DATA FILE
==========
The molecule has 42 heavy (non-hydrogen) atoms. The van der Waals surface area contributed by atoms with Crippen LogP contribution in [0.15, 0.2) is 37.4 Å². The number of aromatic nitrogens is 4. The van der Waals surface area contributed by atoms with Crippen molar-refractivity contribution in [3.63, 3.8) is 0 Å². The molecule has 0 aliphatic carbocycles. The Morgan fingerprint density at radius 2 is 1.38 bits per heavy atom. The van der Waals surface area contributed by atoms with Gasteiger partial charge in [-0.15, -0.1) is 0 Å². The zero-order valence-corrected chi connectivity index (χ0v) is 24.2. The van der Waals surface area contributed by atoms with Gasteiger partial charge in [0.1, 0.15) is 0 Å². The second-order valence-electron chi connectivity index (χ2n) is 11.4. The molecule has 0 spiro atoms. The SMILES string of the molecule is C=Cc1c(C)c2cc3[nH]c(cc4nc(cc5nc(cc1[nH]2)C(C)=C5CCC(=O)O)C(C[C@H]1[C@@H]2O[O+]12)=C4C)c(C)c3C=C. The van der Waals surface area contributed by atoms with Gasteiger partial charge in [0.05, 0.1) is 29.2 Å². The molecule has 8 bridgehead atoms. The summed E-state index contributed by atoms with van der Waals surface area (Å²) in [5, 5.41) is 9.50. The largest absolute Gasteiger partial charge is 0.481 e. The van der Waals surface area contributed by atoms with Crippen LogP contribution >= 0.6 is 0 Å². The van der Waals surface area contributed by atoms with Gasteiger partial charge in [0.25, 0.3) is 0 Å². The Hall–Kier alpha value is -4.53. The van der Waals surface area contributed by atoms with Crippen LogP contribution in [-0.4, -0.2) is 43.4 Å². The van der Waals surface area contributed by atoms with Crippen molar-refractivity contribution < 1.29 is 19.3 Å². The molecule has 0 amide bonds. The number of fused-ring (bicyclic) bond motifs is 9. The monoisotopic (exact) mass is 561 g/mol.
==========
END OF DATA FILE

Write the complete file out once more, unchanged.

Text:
The molecule has 42 heavy (non-hydrogen) atoms. The van der Waals surface area contributed by atoms with Crippen LogP contribution in [0.15, 0.2) is 37.4 Å². The number of aromatic nitrogens is 4. The van der Waals surface area contributed by atoms with Crippen molar-refractivity contribution in [3.63, 3.8) is 0 Å². The molecule has 0 aliphatic carbocycles. The Morgan fingerprint density at radius 2 is 1.38 bits per heavy atom. The van der Waals surface area contributed by atoms with Gasteiger partial charge in [-0.15, -0.1) is 0 Å². The zero-order valence-corrected chi connectivity index (χ0v) is 24.2. The van der Waals surface area contributed by atoms with Gasteiger partial charge in [0.1, 0.15) is 0 Å². The second-order valence-electron chi connectivity index (χ2n) is 11.4. The molecule has 0 spiro atoms. The SMILES string of the molecule is C=Cc1c(C)c2cc3[nH]c(cc4nc(cc5nc(cc1[nH]2)C(C)=C5CCC(=O)O)C(C[C@H]1[C@@H]2O[O+]12)=C4C)c(C)c3C=C. The van der Waals surface area contributed by atoms with Gasteiger partial charge in [0.05, 0.1) is 29.2 Å². The molecule has 8 bridgehead atoms. The summed E-state index contributed by atoms with van der Waals surface area (Å²) in [5, 5.41) is 9.50. The largest absolute Gasteiger partial charge is 0.481 e. The van der Waals surface area contributed by atoms with Crippen LogP contribution >= 0.6 is 0 Å². The van der Waals surface area contributed by atoms with Gasteiger partial charge in [0.25, 0.3) is 0 Å². The Hall–Kier alpha value is -4.53. The van der Waals surface area contributed by atoms with Crippen LogP contribution in [-0.4, -0.2) is 43.4 Å². The van der Waals surface area contributed by atoms with Crippen molar-refractivity contribution < 1.29 is 19.3 Å². The molecule has 0 amide bonds. The number of fused-ring (bicyclic) bond motifs is 9. The monoisotopic (exact) mass is 561 g/mol.